Linked by David Adams on Mon 24th Aug 2009 09:21 UTC
Linux A reader asks: Why is Linux still not as user friendly as the two other main OSes with all the people developing for Linux? Is it because it is mainly developed by geeks? My initial feeling when reading this question was that it was kind of a throwaway, kind of a slam in disguise as a genuine question. But the more I thought about it, the more intrigued I felt. There truly are a large amount of resources being dedicated to the development of Linux and its operating system halo (DEs, drivers, apps, etc). Some of these resources are from large companies (IBM, Red Hat, Novell). Why isn't Linux more user-friendly? Is this an inherent limitation with open source software?
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Comment by Mark Williamson
by Mark Williamson on Mon 24th Aug 2009 15:56 UTC
Mark Williamson
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Aside from the usual argument for powerful but not-easily-discoverable interfaces (such as the Unix CLI or emacs) of "It's user friendly. It's just picky about who its friends are.", I think Linux user friendliness has come a long way.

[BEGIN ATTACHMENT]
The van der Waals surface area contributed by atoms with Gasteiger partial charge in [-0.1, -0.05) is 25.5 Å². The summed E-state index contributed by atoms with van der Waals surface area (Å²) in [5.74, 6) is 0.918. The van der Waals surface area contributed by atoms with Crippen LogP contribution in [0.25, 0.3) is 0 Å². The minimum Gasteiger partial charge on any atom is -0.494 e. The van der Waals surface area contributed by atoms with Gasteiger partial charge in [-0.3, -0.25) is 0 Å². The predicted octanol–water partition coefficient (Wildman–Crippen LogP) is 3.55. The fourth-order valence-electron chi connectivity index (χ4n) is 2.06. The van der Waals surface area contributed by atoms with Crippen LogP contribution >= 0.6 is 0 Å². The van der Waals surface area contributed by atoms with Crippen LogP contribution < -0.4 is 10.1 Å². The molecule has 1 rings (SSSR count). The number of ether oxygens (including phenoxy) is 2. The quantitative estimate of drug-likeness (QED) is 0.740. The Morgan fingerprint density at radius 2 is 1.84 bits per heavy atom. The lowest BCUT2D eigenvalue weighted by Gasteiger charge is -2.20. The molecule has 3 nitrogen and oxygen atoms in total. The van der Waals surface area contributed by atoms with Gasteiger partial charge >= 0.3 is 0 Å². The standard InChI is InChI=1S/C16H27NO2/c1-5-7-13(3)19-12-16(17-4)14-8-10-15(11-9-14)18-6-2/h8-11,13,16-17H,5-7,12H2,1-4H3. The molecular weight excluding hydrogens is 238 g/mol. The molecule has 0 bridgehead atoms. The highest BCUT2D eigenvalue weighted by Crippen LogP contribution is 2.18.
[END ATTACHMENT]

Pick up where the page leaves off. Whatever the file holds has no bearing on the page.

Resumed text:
I think it's been the case for a *very long* while that Linux has been easily friendly enough for someone to use for work tasks on a daily basis, as long as someone else administers it.

I think it's been the case for quite a long time that Linux can actually be "friendlier" to both many undemanding users and many "extreme" users. An undemanding, novice user will need a machine with pre-installed Linux and good hardware support (nb. these users would have the same requirements with Windows) but then typically find all the software they need already there and have no wish to install random other things off the internet. "Extreme" users will benefit from the extreme tweaking opportunities Linux provides.

But there's a large band of power users in between who I think are not sufficiently well served. To a certain extent these users will probably have a lot of power tweaks on whatever OS they had before, which will not transfer, making Linux less attractive anyhow. But I do think that the market of people who, say, want to use a GUI but also to configure conceptually advanced or esoteric things is possibly not so well-served under Linux. Also, these are the kind of people who are likely to want to download particular versions of particular apps and install them, yet will see compilation as a waste of their time since they don't *need* the flexibility of working with source code (lets face it, most of the time few of us do).

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